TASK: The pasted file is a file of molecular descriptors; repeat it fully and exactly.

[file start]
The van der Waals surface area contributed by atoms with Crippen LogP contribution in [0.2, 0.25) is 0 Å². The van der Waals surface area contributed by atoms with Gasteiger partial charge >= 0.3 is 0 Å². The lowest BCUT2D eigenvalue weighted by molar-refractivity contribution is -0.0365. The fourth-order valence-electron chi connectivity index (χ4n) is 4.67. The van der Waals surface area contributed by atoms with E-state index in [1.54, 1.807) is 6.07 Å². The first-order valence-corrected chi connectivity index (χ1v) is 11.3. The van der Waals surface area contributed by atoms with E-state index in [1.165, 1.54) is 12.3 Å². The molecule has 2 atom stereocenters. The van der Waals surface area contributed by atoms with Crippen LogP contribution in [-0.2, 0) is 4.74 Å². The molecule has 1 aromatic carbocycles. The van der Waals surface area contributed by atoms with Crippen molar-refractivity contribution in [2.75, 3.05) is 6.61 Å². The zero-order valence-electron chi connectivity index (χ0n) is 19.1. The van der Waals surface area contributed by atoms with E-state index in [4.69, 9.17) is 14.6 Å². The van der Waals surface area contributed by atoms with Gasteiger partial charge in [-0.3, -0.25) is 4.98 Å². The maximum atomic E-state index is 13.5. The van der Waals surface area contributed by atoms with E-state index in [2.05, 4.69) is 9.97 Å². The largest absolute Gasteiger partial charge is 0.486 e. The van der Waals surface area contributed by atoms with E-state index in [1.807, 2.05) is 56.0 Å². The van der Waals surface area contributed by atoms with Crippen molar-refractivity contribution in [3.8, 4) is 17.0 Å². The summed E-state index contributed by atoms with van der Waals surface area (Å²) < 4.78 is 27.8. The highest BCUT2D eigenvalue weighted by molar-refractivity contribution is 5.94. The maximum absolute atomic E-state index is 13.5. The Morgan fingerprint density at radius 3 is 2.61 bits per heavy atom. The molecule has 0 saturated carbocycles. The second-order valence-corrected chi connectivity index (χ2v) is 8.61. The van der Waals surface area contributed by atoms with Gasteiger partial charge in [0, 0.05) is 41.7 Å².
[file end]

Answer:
The van der Waals surface area contributed by atoms with Crippen LogP contribution in [0.2, 0.25) is 0 Å². The van der Waals surface area contributed by atoms with Gasteiger partial charge >= 0.3 is 0 Å². The lowest BCUT2D eigenvalue weighted by molar-refractivity contribution is -0.0365. The fourth-order valence-electron chi connectivity index (χ4n) is 4.67. The van der Waals surface area contributed by atoms with E-state index in [1.54, 1.807) is 6.07 Å². The first-order valence-corrected chi connectivity index (χ1v) is 11.3. The van der Waals surface area contributed by atoms with E-state index in [1.165, 1.54) is 12.3 Å². The molecule has 2 atom stereocenters. The van der Waals surface area contributed by atoms with Crippen LogP contribution in [-0.2, 0) is 4.74 Å². The molecule has 1 aromatic carbocycles. The van der Waals surface area contributed by atoms with Crippen molar-refractivity contribution in [2.75, 3.05) is 6.61 Å². The zero-order valence-electron chi connectivity index (χ0n) is 19.1. The van der Waals surface area contributed by atoms with E-state index in [4.69, 9.17) is 14.6 Å². The van der Waals surface area contributed by atoms with Gasteiger partial charge in [-0.3, -0.25) is 4.98 Å². The maximum atomic E-state index is 13.5. The van der Waals surface area contributed by atoms with E-state index in [2.05, 4.69) is 9.97 Å². The largest absolute Gasteiger partial charge is 0.486 e. The van der Waals surface area contributed by atoms with E-state index in [1.807, 2.05) is 56.0 Å². The van der Waals surface area contributed by atoms with Crippen molar-refractivity contribution in [3.8, 4) is 17.0 Å². The summed E-state index contributed by atoms with van der Waals surface area (Å²) < 4.78 is 27.8. The highest BCUT2D eigenvalue weighted by molar-refractivity contribution is 5.94. The maximum absolute atomic E-state index is 13.5. The Morgan fingerprint density at radius 3 is 2.61 bits per heavy atom. The molecule has 0 saturated carbocycles. The second-order valence-corrected chi connectivity index (χ2v) is 8.61. The van der Waals surface area contributed by atoms with Gasteiger partial charge in [0, 0.05) is 41.7 Å².